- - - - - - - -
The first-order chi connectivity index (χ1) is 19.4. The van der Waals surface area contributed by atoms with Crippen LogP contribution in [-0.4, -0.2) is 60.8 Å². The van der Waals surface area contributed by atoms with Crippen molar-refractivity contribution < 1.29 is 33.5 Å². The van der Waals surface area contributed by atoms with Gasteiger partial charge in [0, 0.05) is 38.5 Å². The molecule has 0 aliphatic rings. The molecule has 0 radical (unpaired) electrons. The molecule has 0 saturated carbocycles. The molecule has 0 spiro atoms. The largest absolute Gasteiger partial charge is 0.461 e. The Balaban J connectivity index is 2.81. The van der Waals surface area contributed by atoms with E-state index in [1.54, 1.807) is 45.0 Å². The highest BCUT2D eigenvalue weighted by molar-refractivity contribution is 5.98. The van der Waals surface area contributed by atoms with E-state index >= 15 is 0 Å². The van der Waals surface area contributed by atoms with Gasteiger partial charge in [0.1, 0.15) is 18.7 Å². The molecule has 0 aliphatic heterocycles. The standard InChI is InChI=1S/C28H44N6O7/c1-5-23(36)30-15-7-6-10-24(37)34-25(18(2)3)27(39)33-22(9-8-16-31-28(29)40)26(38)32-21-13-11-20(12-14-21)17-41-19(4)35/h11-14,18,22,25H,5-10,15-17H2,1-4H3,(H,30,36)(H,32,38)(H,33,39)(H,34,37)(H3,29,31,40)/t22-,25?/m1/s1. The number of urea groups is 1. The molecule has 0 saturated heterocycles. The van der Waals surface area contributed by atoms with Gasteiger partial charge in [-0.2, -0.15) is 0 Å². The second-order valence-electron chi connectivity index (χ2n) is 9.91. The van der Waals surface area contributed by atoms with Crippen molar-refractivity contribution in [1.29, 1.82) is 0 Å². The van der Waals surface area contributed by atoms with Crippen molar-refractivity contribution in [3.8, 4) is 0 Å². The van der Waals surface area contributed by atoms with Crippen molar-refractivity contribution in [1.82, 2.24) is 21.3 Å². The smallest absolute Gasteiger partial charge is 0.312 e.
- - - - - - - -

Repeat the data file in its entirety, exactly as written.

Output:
The first-order chi connectivity index (χ1) is 19.4. The van der Waals surface area contributed by atoms with Crippen LogP contribution in [-0.4, -0.2) is 60.8 Å². The van der Waals surface area contributed by atoms with Crippen molar-refractivity contribution < 1.29 is 33.5 Å². The van der Waals surface area contributed by atoms with Gasteiger partial charge in [0, 0.05) is 38.5 Å². The molecule has 0 aliphatic rings. The molecule has 0 radical (unpaired) electrons. The molecule has 0 saturated carbocycles. The molecule has 0 spiro atoms. The largest absolute Gasteiger partial charge is 0.461 e. The Balaban J connectivity index is 2.81. The van der Waals surface area contributed by atoms with E-state index in [1.54, 1.807) is 45.0 Å². The highest BCUT2D eigenvalue weighted by molar-refractivity contribution is 5.98. The van der Waals surface area contributed by atoms with E-state index >= 15 is 0 Å². The van der Waals surface area contributed by atoms with Gasteiger partial charge in [0.1, 0.15) is 18.7 Å². The molecule has 0 aliphatic heterocycles. The standard InChI is InChI=1S/C28H44N6O7/c1-5-23(36)30-15-7-6-10-24(37)34-25(18(2)3)27(39)33-22(9-8-16-31-28(29)40)26(38)32-21-13-11-20(12-14-21)17-41-19(4)35/h11-14,18,22,25H,5-10,15-17H2,1-4H3,(H,30,36)(H,32,38)(H,33,39)(H,34,37)(H3,29,31,40)/t22-,25?/m1/s1. The number of urea groups is 1. The molecule has 0 saturated heterocycles. The van der Waals surface area contributed by atoms with Gasteiger partial charge in [-0.2, -0.15) is 0 Å². The second-order valence-electron chi connectivity index (χ2n) is 9.91. The van der Waals surface area contributed by atoms with Crippen molar-refractivity contribution in [1.29, 1.82) is 0 Å². The van der Waals surface area contributed by atoms with Crippen molar-refractivity contribution in [3.8, 4) is 0 Å². The van der Waals surface area contributed by atoms with Crippen molar-refractivity contribution in [1.82, 2.24) is 21.3 Å². The smallest absolute Gasteiger partial charge is 0.312 e.